As an anthology, To the Wind Our Sails is both excitingly diverse and, in the best possible sense of the word, sketchy. The book does not constitute an act of canonization, nor does it pretend to do so. Rather, To the Wind Our Sails is carried by the dynamism in the encounter of works in progress from two distant, yet connected shores. Approaches to translation in To the Wind Our Sails are varied, ranging from verbatim transcriptions to very free interpretations of the Galician originals. The plurality of voices in the original Galician poems in To the Wind Our Sails is thus enhanced by the fact that different writers have also produced the English- and Irish-language versions. At a more general level, To the Wind Our Sails is making an invaluable contribution to the understanding of the complex dynamics that characterize the relationship between regional and European cultural identities in the 21st century. The poems in this anthology show that we are neither solely defined by our regional affiliations, nor can we discard those in favour of an exclusively European identity. Rather, living in 21st century Europe requires us to negotiate our own individuality within our various collective affiliations; to understand the particularities of our regional backgrounds, as well as our various ties with other cultures.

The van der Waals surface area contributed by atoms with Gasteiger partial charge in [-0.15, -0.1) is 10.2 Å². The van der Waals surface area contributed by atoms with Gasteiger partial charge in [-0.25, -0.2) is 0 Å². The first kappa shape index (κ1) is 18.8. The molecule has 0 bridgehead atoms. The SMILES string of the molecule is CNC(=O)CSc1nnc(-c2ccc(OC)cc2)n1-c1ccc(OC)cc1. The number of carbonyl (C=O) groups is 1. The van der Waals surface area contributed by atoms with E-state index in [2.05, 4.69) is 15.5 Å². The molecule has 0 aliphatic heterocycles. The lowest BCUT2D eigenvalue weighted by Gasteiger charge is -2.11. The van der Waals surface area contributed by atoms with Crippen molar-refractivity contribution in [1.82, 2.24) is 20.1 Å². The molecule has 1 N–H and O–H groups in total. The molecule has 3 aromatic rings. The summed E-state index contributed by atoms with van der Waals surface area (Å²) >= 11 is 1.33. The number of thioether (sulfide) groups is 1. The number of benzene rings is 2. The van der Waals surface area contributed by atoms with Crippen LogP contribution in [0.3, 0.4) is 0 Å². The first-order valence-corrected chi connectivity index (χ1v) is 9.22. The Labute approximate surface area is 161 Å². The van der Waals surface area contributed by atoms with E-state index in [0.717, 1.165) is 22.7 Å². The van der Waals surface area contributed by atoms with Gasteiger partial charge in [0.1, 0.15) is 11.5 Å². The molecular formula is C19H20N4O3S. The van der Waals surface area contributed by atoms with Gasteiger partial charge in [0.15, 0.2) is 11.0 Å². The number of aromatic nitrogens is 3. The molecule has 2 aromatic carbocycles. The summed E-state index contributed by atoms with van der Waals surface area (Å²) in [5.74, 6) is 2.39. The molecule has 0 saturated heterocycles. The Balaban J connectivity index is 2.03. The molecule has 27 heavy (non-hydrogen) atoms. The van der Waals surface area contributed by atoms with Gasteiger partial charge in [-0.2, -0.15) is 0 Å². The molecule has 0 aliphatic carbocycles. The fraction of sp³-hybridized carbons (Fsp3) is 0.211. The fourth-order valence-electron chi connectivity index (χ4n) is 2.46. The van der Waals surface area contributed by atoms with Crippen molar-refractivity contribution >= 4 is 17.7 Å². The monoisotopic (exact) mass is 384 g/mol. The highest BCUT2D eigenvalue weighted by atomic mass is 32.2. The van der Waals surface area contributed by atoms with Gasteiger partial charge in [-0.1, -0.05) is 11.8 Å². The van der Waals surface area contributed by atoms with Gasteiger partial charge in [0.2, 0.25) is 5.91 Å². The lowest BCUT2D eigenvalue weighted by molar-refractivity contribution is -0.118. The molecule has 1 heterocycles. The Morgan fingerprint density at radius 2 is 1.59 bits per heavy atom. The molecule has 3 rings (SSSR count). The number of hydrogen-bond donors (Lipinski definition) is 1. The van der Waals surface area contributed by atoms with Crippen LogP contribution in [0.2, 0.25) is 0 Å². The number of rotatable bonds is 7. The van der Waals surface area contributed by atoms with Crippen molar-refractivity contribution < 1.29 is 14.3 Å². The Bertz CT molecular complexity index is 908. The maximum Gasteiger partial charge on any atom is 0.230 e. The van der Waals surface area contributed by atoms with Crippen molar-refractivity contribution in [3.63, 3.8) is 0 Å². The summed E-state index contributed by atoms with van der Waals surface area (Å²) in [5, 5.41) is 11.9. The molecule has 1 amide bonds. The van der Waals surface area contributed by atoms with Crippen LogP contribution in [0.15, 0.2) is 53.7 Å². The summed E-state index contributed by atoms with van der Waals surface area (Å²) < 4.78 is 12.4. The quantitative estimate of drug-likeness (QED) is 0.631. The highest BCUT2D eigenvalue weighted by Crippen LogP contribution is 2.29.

Works Cited
Meehan, Paula 1991: The Man Who Was Marked by Winter. Loughcrew: Gallery.
 Palacios Gonzlez, Manuela and Helena Gonzlez Fernndez, eds. 2008: Palabras extremas: Escritoras

gallegas e irlandesas de hoy. Oleiros: Netbiblo.
Palacios Gonzlez, Manuela and Laura Lojo, eds. 2009: Writing Bonds: Irish and Galician Contemporary

Women Poets. Bern: Peter Lang.
Received 22 July 2011 Accepted 30 September 2011

Katharina Walter (Ph.D. National University of Ireland) has published several articles about contemporary womens poetry and gender discourse. She has been teaching at the School of Humanities (English) and the School for Modern Languages (German) at the above university since 2004. Her teaching interests include contemporary womens writing, poetry, Shakespearean and contemporary drama, as well as cultural theory. Katharina Walters current research focuses on contemporary Irish womens poetry and Migration Studies.

Address: School of Modern Languages, German Section, School of Humanities, English Section. National University of Ireland, Galway, Ireland.Tel.: +353 91 492226. Fax: +353 91 494572.

ATLANTIS. Journal of the Spanish Association of Anglo-American Studies. 33.2 (December 2011): 193197 ISSN 0210-6124